From the blog

How We Give and Take Design Feedback

July 16, 2015

A few days ago, after creating the initial design compositions for one of our own projects, I shared them with the Vesess team for their comments. This is always my first step in refining a design: I’m guaranteed to get great feedback from a group of people who really understand what works well on the web.

This is what our front-end engineer Amila had to say:

Slack chat screenshot: Amila is not impressed with my design
From a Slack chat at Vesess

Amila doesn’t sugar-coat it, and I don’t get offended.

Perhaps this sort of clear communication comes naturally when you have worked together for almost ten years, when mutual respect is a given and there’s virtually no room for misunderstandings even with text-only communication.

However, I think our design process has something to do with it as well.

Art and Design

Designers are notorious for having fragile egos. We treat our designs as extensions of ourselves. Comments about those designs are often seen as opinions about our skill and judgement. It’s human nature to feel this way, but this leads to pointless resistance from designers even with regard to sensible feedback.

Design’s affinity to art is one cause of this problem. Art is intimately tied with the artist, and it is reasonable for artists to take feedback personally. Design, however, differs from art in one important way that makes it essential to separate the designer from the design.

Design is mainly about getting things done, about serving business and user goals. Aesthetics are important in this process, but unlike art, they have less to do with self expression and much more to do with creating delightful experiences for the users.

In the best of cases, the products should also be delightful and enjoyable, which means that not only must the requirements of engineering, manufacturing, and ergonomics be satisfied, but attention must be paid to the entire experience, which means the aesthetics of form and the quality of interaction.

— Don Norman, The Design of Everyday Things, p. 4

Unlike the artist, the designer is constrained by a project’s requirements, and his work is intended to achieve specific, measurable objectives. For example, we would eventually be able to verify how well our design performs by analysing usage data, giving us a way to review our design decisions. Since design always has a specific goal, keeping this in mind makes it easier to give and take design feedback.

Scene from Mad Men, Season 3 Epsode 2: “You’re not an artist, Peggy. You solve problems.”

A Goal-oriented Design Process

Design is a collaborative venture. Amila—he of the unfettered feedback—will lead front-end development based on my design compositions. Our engineers will develop the system. It will have to go through QA. All of us will have ideas on how to make the site we are designing work best.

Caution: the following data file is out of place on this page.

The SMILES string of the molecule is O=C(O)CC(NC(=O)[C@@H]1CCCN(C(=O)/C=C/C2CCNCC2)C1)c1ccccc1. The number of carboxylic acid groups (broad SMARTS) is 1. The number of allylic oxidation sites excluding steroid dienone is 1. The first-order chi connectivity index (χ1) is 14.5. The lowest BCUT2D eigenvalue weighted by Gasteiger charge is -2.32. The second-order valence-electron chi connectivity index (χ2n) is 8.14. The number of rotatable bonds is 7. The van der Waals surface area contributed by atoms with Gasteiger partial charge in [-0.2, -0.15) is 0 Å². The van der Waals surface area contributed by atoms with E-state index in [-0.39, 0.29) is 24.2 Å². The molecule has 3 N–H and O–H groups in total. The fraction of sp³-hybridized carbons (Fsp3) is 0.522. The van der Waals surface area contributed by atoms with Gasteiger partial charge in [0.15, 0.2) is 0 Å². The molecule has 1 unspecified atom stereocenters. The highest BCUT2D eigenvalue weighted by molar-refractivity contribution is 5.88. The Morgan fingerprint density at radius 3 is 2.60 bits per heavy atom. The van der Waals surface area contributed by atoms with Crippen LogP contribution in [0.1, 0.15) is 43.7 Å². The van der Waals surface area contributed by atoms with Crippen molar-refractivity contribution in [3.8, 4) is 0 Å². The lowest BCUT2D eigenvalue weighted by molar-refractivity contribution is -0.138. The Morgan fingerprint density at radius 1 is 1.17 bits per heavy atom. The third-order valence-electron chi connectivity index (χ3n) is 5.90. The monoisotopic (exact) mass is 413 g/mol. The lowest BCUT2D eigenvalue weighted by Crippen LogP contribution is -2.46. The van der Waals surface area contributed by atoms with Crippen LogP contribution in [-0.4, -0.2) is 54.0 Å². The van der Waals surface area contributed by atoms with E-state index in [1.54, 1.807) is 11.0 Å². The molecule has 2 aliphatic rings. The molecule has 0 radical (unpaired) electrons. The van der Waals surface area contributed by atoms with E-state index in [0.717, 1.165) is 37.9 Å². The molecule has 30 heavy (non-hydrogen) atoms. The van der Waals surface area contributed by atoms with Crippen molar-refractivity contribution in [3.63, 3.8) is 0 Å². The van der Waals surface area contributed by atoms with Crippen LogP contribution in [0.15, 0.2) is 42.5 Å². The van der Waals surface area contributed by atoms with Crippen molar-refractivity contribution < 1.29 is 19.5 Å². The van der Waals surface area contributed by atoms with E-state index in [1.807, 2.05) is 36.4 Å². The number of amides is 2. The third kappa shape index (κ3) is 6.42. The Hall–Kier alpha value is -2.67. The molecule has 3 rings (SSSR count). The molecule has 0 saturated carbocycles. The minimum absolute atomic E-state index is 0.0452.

The success of the project depends on its business and financial goals are met. To reach them, the site will have to deliver a delightful experience to potential and current customers. That’s the design goal we try to keep in mind at all times. Everything else, from what colour I like best to what typeface Amila prefers, is just a step toward that goal and rather inconsequential in and of itself.

UX design process diagram
UX design process by Stephanie Sawchenko

This, of course, makes perfect rational sense, but we’re emotional beings. When you’re passionate about your creation, there’s a natural inclination to be possessive. The way to avoid such needless and counterproductive emotional attachments is to be passionate about the goal rather than individual artifacts.Goals are abstract whereas artefacts are concrete. It’s difficult to be passionate and possessive of a goal.

Success, in a design sense, requires the entire team to be well-informed about its goals, and also empowered. All team members should know—and feel! the feels are important—that they can make a meaningful difference to the outcome. Their work should genuinely add value. Small teams seem to have an advantage here as each member is more likely to “own” the final product.

Bomb Comments at Vesess

Dilbert comic strip on web design feedback
Dilbert’s Asok channeling Vesess’ Amila

This tradition of giving candid feedback goes a long way back at Vesess. During those early days when we were operating from our co-founder Asantha’s home at Maharagama, our then-lead designer and co-founder Thivantha coined the term “bomb comment” to refer to feedback that nuked design decisions. The first such bomb comment put an abrupt end to a design Thiva himself was working on.

Ever since then we have tried to nurture and encourage the spirit of the bomb comment. Thus, there’s no right or wrong way to give design feedback at our company. If you think your idea or its phrasing might hurt the feelings of the designer, you can preface them with a bomb comment alert. Even if designers receive “harsh” comments without prior notice, they’re expected to interpret them as bomb comments, and go after the meaning rather than the phrasing. As seen in the screenshot above, this happens quite naturally for us.

Vesess and our clients have benefitted greatly from this culture which encourages giving and receiving candid feedback without any need to make it palatable. I’m sure you’ll find it useful too, especially if you work in a small team.

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